Why should appeals to mathematical objects [numbers, etc.] whose very nature is non-physical make any contribution to sound inferences whose conclusions apply to physical objects?

One response to the question can be comfortably dismissed, nevertheless: mathematical structures did not cause the outcome of the coin adding, for this would seem to imply that numbers (or “5+7=12”) somehow had a mysterious, platonic influence over the course of material affairs.

In the context of the spacetime ontology debate, there has been a corresponding reluctance on the part of both sophisticated substantivalists and (R2, the rejection of substantivalist) relationists to explain how space and time differentiate the inertial and non-inertial motions of bodies; and, in particular, what role spacetime plays in the origins of non-inertial force effects. Returning once more to our universe with a single rotating body, and assuming that no other forces or causes, it would be somewhat peculiar to claim that the causal agent responsible for the observed force effects of the motion is either substantival spacetime or the relative motions of bodies (or, more accurately, the motion of bodies relative to a privileged reference frame, or possible trajectories, etc.). Yet, since it is the motion of the body relative to either substantival space, other bodies/fields, privileged frames, possible trajectories, etc., that explains (or identifies, defines) the presence of the non-inertial force effects of the acceleration of the lone rotating body, both theories are therefore in serious need of an explanation of the relationship between space and these force effects. The strict (R1) relationists face a different, if not less daunting, task; for they must reinterpret the standard formulations of, say, Newtonian theory in such a way that the rotation of our lone body in empty space, or the rotation of the entire universe, is not possible. To accomplish this goal, the (R1) relationist must draw upon different mathematical resources and adopt various physical assumptions that may, or may not, ultimately conflict with empirical evidence: for example, they must stipulate that the angular momentum of the entire universe is 0.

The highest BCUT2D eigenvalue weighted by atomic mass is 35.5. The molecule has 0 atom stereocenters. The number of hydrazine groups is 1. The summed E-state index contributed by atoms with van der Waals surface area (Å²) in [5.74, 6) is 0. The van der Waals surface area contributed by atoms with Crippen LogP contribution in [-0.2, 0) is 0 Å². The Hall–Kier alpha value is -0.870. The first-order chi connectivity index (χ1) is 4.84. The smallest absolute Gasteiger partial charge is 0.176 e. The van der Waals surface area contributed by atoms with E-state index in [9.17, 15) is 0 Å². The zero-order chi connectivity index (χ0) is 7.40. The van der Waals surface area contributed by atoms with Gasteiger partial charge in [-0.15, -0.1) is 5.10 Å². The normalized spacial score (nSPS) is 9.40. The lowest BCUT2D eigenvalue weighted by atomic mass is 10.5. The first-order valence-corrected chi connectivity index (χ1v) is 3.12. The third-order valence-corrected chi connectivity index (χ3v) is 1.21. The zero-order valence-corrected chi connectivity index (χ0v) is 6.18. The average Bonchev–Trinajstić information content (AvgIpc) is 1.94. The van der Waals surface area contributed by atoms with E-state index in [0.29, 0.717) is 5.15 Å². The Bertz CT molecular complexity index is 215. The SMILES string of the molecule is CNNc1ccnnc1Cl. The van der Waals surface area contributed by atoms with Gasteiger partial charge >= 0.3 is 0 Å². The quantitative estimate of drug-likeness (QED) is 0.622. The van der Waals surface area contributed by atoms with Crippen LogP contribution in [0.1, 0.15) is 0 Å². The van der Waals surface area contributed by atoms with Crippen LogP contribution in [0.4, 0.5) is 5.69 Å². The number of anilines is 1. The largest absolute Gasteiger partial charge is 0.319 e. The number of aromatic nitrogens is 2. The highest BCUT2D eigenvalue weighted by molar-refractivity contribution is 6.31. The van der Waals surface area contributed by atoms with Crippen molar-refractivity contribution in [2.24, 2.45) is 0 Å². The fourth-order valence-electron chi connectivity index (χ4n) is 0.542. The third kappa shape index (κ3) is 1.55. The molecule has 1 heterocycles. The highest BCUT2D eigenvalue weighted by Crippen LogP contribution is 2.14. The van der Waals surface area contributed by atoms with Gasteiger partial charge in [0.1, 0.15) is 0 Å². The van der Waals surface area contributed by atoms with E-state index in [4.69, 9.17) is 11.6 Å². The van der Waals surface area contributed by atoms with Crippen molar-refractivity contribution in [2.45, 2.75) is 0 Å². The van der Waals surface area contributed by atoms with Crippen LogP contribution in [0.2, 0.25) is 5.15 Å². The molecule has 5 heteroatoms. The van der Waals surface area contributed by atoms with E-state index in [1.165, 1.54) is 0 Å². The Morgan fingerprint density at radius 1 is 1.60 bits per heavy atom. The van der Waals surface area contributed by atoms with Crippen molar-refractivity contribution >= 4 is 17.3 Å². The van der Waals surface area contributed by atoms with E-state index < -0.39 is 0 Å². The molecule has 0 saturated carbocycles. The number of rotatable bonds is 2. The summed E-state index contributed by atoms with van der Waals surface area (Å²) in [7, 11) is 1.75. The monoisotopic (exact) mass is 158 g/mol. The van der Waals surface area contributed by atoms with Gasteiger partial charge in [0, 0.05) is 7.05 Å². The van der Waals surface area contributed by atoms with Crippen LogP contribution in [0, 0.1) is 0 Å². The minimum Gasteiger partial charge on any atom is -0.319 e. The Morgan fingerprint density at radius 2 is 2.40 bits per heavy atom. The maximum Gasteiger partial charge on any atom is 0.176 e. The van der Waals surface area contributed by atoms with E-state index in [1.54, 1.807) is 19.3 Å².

All participants in the spacetime ontology debate are confronted with the nagging puzzle of understanding the relationship between, on the one hand, the empirical behavior of bodies, especially the non-inertial forces, and, on the other hand, the apparently non-empirical, mathematical properties of the spacetime structure that are somehow inextricably involved in any adequate explanation of those non-inertial forces – namely, for the substantivalists and (R2) relationists, the affine structure,  that lays down the geodesic paths of inertially moving bodies. The task of explaining this connection between the empirical and abstract mathematical or quantitative aspects of spacetime theories is thus identical to elucidating the mathematical problem of how numbers relate to experience (e.g., how “5+7=12” figures in our experience of adding coins). Likewise, there exists a parallel in the fact that most substantivalists and (R2) relationists seem to shy away from positing a direct causal connection between material bodies and space (or privileged frames, possible trajectories, etc.) in order to account for non-inertial force effects, just as a mathematical realist would recoil from ascribing causal powers to numbers so as to explain our common experience of adding and subtracting.